As described in more detail below, the present invention provides for two different modes for communicating with the device under test. When in the first mode, according to the preferred embodiment, the external test device includes a switch that grounds the pin that can be used to create such a short or long pulse. The external test device also provides an LED that is used to receive and display the output from the device under test. Communications between the device and the external test device are typically at a slower rate. This mode is referred to below as the “slow mode”.

The second mode is referred to below as a “fast mode”. In the fast mode, the external test device includes an electronic circuit that is connected to the monitor pin and that is capable of issuing and receiving pulses at a high speed, much like a single pin duplex serial port. According to the preferred embodiment illustrated below, the electronic circuit is a bi-directional driver that can both transmit and receive data.

In addition to the monitoring function described above, commands can be developed that when input into the device under test via the single monitor pin will change the behavior of the device.

A “pulse” as used herein means a signal that has dropped from Vcc, such as 5 Volts, to ground and after the desired pulse duration, returns to Vcc. However, any number of other data formats could be used for input and output. Further, the commands described below are merely one example of commands that may be developed in order to monitor and/or control the device under test. Other types of pulses could be used instead of those described in order to perform the associated functions.

The present invention provides for resetting the device under test to the slow mode and default output using a reset command. Although the reset command is preferably a very long pulse, any other type of pulse that is designated as a reset pulse can be used.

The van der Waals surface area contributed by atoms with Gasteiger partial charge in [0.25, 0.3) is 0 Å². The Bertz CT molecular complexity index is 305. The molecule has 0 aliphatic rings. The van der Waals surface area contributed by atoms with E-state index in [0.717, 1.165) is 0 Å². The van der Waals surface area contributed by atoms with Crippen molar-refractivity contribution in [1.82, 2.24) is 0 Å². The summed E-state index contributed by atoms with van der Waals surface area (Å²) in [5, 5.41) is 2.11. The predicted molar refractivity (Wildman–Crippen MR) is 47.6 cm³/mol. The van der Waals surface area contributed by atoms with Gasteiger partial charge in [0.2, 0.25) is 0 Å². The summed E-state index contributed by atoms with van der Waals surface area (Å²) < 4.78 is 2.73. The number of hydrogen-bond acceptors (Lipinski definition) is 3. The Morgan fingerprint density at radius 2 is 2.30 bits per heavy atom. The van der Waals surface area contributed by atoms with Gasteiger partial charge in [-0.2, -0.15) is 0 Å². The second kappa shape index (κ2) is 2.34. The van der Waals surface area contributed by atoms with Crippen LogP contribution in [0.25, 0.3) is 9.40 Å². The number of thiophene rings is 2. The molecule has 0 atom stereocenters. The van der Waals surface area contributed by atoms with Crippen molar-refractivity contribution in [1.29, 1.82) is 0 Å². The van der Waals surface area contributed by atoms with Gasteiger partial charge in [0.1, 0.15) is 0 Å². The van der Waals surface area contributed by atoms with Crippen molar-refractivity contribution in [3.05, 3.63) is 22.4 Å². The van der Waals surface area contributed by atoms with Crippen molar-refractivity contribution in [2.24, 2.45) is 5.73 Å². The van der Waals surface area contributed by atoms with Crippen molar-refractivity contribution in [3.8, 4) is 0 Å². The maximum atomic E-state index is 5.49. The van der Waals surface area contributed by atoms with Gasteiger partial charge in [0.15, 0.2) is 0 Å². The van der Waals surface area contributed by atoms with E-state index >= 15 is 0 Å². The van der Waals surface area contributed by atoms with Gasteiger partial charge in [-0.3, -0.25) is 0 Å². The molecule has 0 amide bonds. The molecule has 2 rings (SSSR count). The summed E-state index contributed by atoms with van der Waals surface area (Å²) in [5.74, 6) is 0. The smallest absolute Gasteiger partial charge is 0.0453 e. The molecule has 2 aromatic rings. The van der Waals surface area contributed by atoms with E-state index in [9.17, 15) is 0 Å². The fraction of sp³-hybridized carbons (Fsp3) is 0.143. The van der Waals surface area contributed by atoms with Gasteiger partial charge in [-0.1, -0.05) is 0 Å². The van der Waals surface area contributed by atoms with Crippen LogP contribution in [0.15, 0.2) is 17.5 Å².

The choice of the minimum pulse length depends on the device and the frequency of calls to the device and/or whether the monitor pin has an interrupt capability.

The following describes a preferred embodiment for inputting commands in the slow mode in the form of binary values. Logical ones are long pulses, and logical zeros are short pulses. The pulse length can vary as long as a difference between long pulses and short pulses can be distinguished. Further, the length of the long pulse should not be as long as the reset pulse in order to distinguish logical ones from reset commands. No value may be all zeros or all ones as this would make pulse length ambiguous. And, the number of required pulses depends on how many commands the device is designed to understand. This will vary from case to case. For example, four pulses will provide 14 different commands excluding 0000 and 1111.

The following describes a preferred embodiment for outputting commands in the slow mode in the form of binary values. The slow mode consists of pulses that will light an external LED, included in the external test device, that is connected back to the device's Vcc through a limiting resistor. Long and short pulses represent ones and zeros. For most systems, the preferred logical one pulse is on for 0.5 seconds and then off for 0.5 seconds and the preferred logical zero pulse is on for 0.1 seconds and off for 0.5 seconds although these values may be adjusted to optimize the system. In this manner, eight pulses will convey eight bits.